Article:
Swipe this, not that
Credit cards cost restaurants big money. Here's how to use them more conscientiously.
The next time you pull out that American Express rewards card to pay for a $2 hot dog, reconsider. That cozy, family-owned restaurant is losing 50¢—or a quarter of the price tag—to the banks when you do. Each swipe of a credit card costs 20¢–50¢, plus one to five percent of the check, depending on the type of card. That adds up, especially when you consider that in 2008, 68 percent of restaurant payments were made with credit or debit cards, according to Hitachi Consulting.
Judd Murphy, co-owner of Birchwood Kitchen, says credit-card processing costs about $10,000 a year, or 2.5 percent of revenue. He doesn’t necessarily mind when customers use a card for just a cup of coffee, but there are definitely little things customers can do to help. For instance, stop splitting a dinner bill over four cards—that’s four transaction fees rather than one. And if you have to pay with a card, consult the chart below first, where we’ve organized your options from friendly (at top) to downright cruel.
Nothing beats cash. Businesses don’t pay processing fees to receive the money, and unlike every other payment method you have, cash also provides small businesses with immediate revenue. Banks can take as many as three business days to process cards or checks, and it’s tough to order supplies without a lot of capital.
Businesses receive the full bill when paid with checks, but there are drawbacks, too. They have to be deposited to the bank, which can be a pain when so few people use checks. Quick-serve restaurants also don’t like them because they take time to fill out, which holds up service. And like cards, it takes a few days for banks to actually give that mom-and-pop the money it has coming.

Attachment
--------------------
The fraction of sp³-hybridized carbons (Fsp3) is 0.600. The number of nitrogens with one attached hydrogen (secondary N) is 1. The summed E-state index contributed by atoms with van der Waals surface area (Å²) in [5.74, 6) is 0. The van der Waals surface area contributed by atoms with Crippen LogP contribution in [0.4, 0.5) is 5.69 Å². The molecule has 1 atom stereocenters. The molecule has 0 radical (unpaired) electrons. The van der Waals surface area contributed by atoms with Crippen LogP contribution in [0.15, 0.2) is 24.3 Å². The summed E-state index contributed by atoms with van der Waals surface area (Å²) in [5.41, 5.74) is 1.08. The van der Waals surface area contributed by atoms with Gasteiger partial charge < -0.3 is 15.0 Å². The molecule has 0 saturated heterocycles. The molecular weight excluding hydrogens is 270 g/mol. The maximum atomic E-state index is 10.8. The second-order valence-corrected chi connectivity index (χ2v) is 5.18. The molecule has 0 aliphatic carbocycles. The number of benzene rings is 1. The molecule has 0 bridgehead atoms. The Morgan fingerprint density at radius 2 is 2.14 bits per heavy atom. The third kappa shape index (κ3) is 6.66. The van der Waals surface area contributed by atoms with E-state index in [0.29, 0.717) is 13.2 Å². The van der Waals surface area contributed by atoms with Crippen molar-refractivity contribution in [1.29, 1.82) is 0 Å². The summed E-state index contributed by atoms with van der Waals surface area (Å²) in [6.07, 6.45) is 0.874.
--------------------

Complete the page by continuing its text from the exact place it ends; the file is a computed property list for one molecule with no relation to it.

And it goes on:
If given the choice to sign or punch in your PIN, always go with the latter. It’s the cheapest way to process a card and also the most secure. If you have to sign for it, still know that paying debit is better than credit.
VISA AND MASTERCARD
MasterCards cost slightly less to process than Visas, but they’re about even. If you have to use one of these cards, avoid rewards cards. A one-percent cash rewards card might sound like a sweet deal, but who’s paying for that reward? It’s not the credit-card company or the bank. It’s the bakery down the street. Rewards cards cost businesses an extra 0.75 percent on average, according to the Federal Reserve.
VISA AND MASTERCARD BUSINESS
If you have a business version of Visa or MasterCard, know that it’s doing the business you’re eating at no good. They cost significantly more to process than a regular Visa or MasterCard and a little more than rewards cards.
DISCOVER OR AMERICAN EXPRESS
American Express generally charges businesses the most when it comes to fees, with Discover just behind. In a second blow, businesses negotiate with these corporations individually on rates, which means that small businesses with very little leverage tend to pay a lot more than the big guys.